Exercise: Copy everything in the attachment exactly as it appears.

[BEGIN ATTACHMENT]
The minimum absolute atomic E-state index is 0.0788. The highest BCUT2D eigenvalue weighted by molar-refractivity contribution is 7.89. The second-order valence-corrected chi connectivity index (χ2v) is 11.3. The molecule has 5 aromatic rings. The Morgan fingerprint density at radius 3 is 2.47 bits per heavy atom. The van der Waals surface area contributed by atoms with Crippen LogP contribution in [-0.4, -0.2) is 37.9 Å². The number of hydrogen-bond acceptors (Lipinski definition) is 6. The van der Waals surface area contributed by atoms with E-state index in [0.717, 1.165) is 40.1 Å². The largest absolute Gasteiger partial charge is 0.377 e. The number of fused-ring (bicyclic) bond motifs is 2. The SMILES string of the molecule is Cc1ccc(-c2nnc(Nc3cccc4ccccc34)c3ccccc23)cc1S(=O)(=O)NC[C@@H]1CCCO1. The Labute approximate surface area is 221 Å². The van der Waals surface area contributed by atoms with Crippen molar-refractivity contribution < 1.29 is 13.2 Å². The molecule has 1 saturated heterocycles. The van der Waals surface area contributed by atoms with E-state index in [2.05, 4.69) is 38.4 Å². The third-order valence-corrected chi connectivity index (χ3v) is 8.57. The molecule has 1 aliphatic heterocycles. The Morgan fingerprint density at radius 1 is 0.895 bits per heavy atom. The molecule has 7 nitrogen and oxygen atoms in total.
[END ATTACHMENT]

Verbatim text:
The minimum absolute atomic E-state index is 0.0788. The highest BCUT2D eigenvalue weighted by molar-refractivity contribution is 7.89. The second-order valence-corrected chi connectivity index (χ2v) is 11.3. The molecule has 5 aromatic rings. The Morgan fingerprint density at radius 3 is 2.47 bits per heavy atom. The van der Waals surface area contributed by atoms with Crippen LogP contribution in [-0.4, -0.2) is 37.9 Å². The number of hydrogen-bond acceptors (Lipinski definition) is 6. The van der Waals surface area contributed by atoms with E-state index in [0.717, 1.165) is 40.1 Å². The largest absolute Gasteiger partial charge is 0.377 e. The number of fused-ring (bicyclic) bond motifs is 2. The SMILES string of the molecule is Cc1ccc(-c2nnc(Nc3cccc4ccccc34)c3ccccc23)cc1S(=O)(=O)NC[C@@H]1CCCO1. The Labute approximate surface area is 221 Å². The van der Waals surface area contributed by atoms with Crippen molar-refractivity contribution < 1.29 is 13.2 Å². The molecule has 1 saturated heterocycles. The van der Waals surface area contributed by atoms with E-state index in [2.05, 4.69) is 38.4 Å². The third-order valence-corrected chi connectivity index (χ3v) is 8.57. The molecule has 1 aliphatic heterocycles. The Morgan fingerprint density at radius 1 is 0.895 bits per heavy atom. The molecule has 7 nitrogen and oxygen atoms in total.